FROM THE UNITED STATES DISTRICT COURT FOR THE DISTRICT OF
MAINE HON. GEORGE Z. SINGAL, U.S. DISTRICT JUDGE
A. R. Willey and Willey Law Offices on brief for appellant.
M. Frey, Attorney General of Maine, James E. Fortin and
Christopher C. Taub, Assistant Attorneys General, on brief
Howard, Chief Judge, Torruella and Selya, Circuit Judges.
district court dismissed a complaint filed by
plaintiff-appellant Bridget Parker against (as relevant here)
three Maine prison officials, determining that the complaint
did not state a plausible claim. The plaintiff sought leave
to amend, but the district court denied her motion. The court
ruled that the proposed amended complaint was futile because
it failed to state any plausible claims against the three
officials. The plaintiff appeals. Concluding that the court
below appropriately evaluated the proposed amended complaint
and appropriately denied leave to amend, we affirm.
rehearse the relevant facts as set out in the proposed
amended complaint, assuming them to be true unless merely
conclusory. See D'Agostino v. ev3, Inc., 845
F.3d 1, 3 (1st Cir. 2016). At the times material hereto, the
plaintiff was incarcerated at the Southern Maine Reentry
Center (SMRC), a minimum-security facility operated under the
aegis of the Maine Correctional Center (MCC) and the Maine
State Prison (MSP) by the Maine Department of Corrections
(DOC). On occasion, the SMRC allows inmates to participate in
outside work-study programs.
in custody, the plaintiff experienced several instances of
unwanted sexual contact with a correctional officer, Joshua
Dall-Leighton. Shortly after the plaintiff's arrival at
the SMRC in September of 2014, she became the target of
sexualized comments from Dall-Leighton, who was tasked with
driving her to and from her employment and educational
courses. Dall-Leighton also used his position of authority
and his physical control over the plaintiff to initiate
multiple sexual encounters with her, beginning in December of
2015. Notwithstanding the plaintiff's repeated attempts
to end their carnal encounters, Dall-Leighton persisted in
plaintiff felt unable to reject Dall-Leighton's sexual
advances due to both fear of adverse consequences and the
power dynamic inherent in the situation. She nonetheless
disclosed his misconduct to another correctional officer,
Renee Shanks. The latter tried to help the plaintiff limit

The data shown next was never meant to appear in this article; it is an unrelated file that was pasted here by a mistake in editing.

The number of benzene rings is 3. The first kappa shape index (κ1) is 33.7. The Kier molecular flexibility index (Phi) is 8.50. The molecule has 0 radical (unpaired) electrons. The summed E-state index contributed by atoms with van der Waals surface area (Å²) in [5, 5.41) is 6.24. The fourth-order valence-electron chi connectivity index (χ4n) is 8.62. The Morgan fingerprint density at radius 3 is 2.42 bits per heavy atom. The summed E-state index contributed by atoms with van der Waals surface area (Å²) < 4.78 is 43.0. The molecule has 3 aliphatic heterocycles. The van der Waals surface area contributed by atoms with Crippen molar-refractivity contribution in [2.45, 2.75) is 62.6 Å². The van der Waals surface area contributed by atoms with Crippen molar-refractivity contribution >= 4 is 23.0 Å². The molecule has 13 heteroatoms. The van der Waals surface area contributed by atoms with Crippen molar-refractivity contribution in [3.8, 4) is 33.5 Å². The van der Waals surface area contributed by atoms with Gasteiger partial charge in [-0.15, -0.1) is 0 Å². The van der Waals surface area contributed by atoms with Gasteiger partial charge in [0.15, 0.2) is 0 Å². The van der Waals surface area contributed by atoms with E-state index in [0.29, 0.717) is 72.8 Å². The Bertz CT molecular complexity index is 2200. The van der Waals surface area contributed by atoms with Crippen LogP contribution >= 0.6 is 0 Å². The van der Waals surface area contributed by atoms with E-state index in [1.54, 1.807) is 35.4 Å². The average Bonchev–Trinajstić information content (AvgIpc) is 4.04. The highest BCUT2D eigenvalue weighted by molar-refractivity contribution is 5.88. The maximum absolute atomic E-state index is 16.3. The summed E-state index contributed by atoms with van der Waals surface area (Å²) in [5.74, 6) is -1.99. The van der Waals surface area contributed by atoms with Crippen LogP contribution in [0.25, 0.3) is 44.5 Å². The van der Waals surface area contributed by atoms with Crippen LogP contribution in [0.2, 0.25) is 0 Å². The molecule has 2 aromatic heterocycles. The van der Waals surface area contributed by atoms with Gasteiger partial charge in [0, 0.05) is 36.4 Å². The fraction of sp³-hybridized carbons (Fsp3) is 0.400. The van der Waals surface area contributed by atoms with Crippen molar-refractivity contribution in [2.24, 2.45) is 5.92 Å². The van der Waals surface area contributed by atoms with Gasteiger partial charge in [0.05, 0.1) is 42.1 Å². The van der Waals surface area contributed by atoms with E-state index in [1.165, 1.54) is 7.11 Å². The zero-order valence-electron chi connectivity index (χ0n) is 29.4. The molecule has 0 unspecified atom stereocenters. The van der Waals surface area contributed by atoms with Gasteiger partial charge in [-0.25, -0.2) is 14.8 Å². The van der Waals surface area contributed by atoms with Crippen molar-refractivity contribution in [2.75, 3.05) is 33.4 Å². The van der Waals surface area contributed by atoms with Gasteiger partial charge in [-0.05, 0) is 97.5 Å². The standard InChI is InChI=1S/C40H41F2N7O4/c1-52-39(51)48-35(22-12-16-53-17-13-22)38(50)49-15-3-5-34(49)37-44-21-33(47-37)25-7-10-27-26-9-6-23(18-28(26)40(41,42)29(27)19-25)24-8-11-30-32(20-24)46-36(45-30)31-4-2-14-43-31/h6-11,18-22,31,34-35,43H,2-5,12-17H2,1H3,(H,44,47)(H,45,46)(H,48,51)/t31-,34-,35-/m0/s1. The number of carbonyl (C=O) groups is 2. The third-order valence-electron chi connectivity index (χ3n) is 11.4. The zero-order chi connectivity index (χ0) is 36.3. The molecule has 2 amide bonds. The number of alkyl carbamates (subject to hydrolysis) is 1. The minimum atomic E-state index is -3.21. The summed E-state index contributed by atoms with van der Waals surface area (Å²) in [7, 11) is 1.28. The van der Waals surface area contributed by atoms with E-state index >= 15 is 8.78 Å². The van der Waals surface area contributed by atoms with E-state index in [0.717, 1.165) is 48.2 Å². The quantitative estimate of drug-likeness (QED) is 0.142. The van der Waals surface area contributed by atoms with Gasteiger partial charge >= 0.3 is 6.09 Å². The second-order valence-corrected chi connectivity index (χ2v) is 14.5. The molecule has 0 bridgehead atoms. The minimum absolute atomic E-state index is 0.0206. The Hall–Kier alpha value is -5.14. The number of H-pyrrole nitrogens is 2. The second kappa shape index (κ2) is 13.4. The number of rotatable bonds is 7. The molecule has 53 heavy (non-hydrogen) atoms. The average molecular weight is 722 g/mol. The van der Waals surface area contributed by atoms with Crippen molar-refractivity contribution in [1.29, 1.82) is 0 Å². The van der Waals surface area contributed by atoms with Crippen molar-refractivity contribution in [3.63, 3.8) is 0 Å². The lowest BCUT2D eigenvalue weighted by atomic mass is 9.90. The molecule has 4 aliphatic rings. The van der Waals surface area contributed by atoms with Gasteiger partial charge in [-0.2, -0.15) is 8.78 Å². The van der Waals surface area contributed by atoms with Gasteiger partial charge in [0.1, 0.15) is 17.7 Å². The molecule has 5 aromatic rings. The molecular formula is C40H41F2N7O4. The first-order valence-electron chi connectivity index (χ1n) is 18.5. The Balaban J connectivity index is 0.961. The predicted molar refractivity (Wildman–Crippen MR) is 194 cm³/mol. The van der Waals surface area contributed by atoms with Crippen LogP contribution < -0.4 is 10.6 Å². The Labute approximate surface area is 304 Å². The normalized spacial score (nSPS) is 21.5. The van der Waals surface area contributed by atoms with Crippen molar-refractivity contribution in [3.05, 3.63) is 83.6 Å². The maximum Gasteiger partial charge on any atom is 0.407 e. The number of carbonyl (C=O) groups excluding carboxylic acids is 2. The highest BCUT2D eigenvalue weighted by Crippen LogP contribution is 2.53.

her interactions with Dall-Leighton but did not report his
misconduct to her superiors. In conversations with the
plaintiff, Shanks appeared sympathetic to Dall-Leighton,
distinguishing him from another correctional officer who
reportedly had been fired for "preying" on female
inmates at the SMRC.
March of 2016, the plaintiff deliberately violated the
SMRC's alcohol policy to secure a transfer to a different
prison facility (where she would not have any contact with
Dall-Leighton). In the new facility, the plaintiff told her
story to a fellow inmate, who reported the abuse. This report
triggered an investigation and resulted in
Dall-Leighton's indictment and dismissal.
14, 2017, the plaintiff repaired to the United States
District Court for the District of Maine and sued the warden
of the MCC (Scott Landry), a former warden of the MSP
(Randall Liberty), and the former commissioner of the DOC
(Dr. Joseph Fitzpatrick), whom we shall collectively call
"the defendants."With respect to the defendants,
the complaint alleged federal constitutional violations, a
civil rights conspiracy, and supplementary state-law claims.
defendants answered the complaint and moved to dismiss.
See Fed.R.Civ.P. 12(b)(6). The district court
treated the motion as a motion for judgment on the pleadings.
See Fed.R.Civ.P. 12(c); see also Aponte-Torres
v. Univ. of P.R., 445 F.3d 50, 54 (1st Cir. 2006)
("Because the defendants previously had answered the
amended complaint, the district court appropriately treated
their motion to dismiss as one for judgment on the
pleadings."). The court proceeded to grant the motion
concluding that the plaintiff had not alleged facts
sufficient to state any plausible claims against the
defendants. See Parker v. Dall-Leighton, No.
2:17-CV-216, 2017 WL 6210892, at *7 (D. Me. Dec. 8, 2017).
plaintiff moved for reconsideration and for leave to amend.
At the district court's request, she tendered a proposed
amended complaint in which she purposed to fill the gaps that
had doomed her original complaint. The district court denied
both motions, holding in an unpublished order that allowing
the motion to amend would be futile because the proposed
amended complaint failed to state any plausible claims for
relief. After some further proceedings, not pertinent here,
the district court entered a final judgment in favor of the
defendants. This timely appeal followed.
review the district court's disposition of a motion to
amend a complaint for abuse of discretion. See Hatch v.
Dep't for Children, Youth & Their Families, 274
F.3d 12, 19 (1st Cir. 2001). In most cases - the exceptions
are not relevant here - we gauge the court's use of its
discretion in keeping with Federal Rule of Civil Procedure
15(a)(2), which directs that leave to amend a complaint
"shall be freely given when justice so requires."
Consequently, we will affirm the denial of a motion to amend
"so long as the record evinces an arguably adequate
basis for ...